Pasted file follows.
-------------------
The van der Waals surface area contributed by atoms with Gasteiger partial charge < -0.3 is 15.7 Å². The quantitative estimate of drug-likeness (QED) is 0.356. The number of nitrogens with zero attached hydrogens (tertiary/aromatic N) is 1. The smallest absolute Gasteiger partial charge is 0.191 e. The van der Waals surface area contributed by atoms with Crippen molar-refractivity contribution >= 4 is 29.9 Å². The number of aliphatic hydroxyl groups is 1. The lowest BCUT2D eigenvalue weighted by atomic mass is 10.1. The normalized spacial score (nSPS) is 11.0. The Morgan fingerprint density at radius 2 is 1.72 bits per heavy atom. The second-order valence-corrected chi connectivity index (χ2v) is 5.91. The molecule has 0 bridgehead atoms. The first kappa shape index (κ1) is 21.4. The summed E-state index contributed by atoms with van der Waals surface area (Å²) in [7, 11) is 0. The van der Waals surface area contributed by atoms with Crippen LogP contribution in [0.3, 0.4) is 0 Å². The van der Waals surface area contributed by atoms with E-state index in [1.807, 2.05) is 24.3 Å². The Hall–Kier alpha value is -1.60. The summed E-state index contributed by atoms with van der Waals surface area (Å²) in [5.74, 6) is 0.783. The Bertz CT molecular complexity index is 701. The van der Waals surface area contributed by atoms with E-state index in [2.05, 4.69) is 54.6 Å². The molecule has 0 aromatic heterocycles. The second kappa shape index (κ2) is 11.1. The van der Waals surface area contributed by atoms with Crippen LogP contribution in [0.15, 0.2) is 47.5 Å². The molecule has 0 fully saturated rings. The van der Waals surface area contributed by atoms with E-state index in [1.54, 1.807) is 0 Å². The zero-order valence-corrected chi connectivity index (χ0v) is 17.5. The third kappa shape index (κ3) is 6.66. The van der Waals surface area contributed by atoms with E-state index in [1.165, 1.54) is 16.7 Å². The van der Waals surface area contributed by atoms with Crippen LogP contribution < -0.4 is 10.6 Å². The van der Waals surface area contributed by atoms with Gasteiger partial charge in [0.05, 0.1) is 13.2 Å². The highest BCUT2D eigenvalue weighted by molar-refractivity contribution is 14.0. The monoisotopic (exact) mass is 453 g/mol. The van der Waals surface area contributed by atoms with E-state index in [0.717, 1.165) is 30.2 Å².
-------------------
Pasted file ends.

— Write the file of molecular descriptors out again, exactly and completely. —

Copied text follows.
The van der Waals surface area contributed by atoms with Gasteiger partial charge < -0.3 is 15.7 Å². The quantitative estimate of drug-likeness (QED) is 0.356. The number of nitrogens with zero attached hydrogens (tertiary/aromatic N) is 1. The smallest absolute Gasteiger partial charge is 0.191 e. The van der Waals surface area contributed by atoms with Crippen molar-refractivity contribution >= 4 is 29.9 Å². The number of aliphatic hydroxyl groups is 1. The lowest BCUT2D eigenvalue weighted by atomic mass is 10.1. The normalized spacial score (nSPS) is 11.0. The Morgan fingerprint density at radius 2 is 1.72 bits per heavy atom. The second-order valence-corrected chi connectivity index (χ2v) is 5.91. The molecule has 0 bridgehead atoms. The first kappa shape index (κ1) is 21.4. The summed E-state index contributed by atoms with van der Waals surface area (Å²) in [7, 11) is 0. The van der Waals surface area contributed by atoms with Crippen LogP contribution in [0.3, 0.4) is 0 Å². The van der Waals surface area contributed by atoms with E-state index in [1.807, 2.05) is 24.3 Å². The Hall–Kier alpha value is -1.60. The summed E-state index contributed by atoms with van der Waals surface area (Å²) in [5.74, 6) is 0.783. The Bertz CT molecular complexity index is 701. The van der Waals surface area contributed by atoms with E-state index in [2.05, 4.69) is 54.6 Å². The molecule has 0 aromatic heterocycles. The second kappa shape index (κ2) is 11.1. The van der Waals surface area contributed by atoms with Crippen LogP contribution in [0.15, 0.2) is 47.5 Å². The molecule has 0 fully saturated rings. The van der Waals surface area contributed by atoms with E-state index in [1.54, 1.807) is 0 Å². The zero-order valence-corrected chi connectivity index (χ0v) is 17.5. The third kappa shape index (κ3) is 6.66. The van der Waals surface area contributed by atoms with E-state index in [1.165, 1.54) is 16.7 Å². The van der Waals surface area contributed by atoms with Crippen LogP contribution < -0.4 is 10.6 Å². The van der Waals surface area contributed by atoms with Gasteiger partial charge in [0.05, 0.1) is 13.2 Å². The highest BCUT2D eigenvalue weighted by molar-refractivity contribution is 14.0. The monoisotopic (exact) mass is 453 g/mol. The van der Waals surface area contributed by atoms with E-state index in [0.717, 1.165) is 30.2 Å².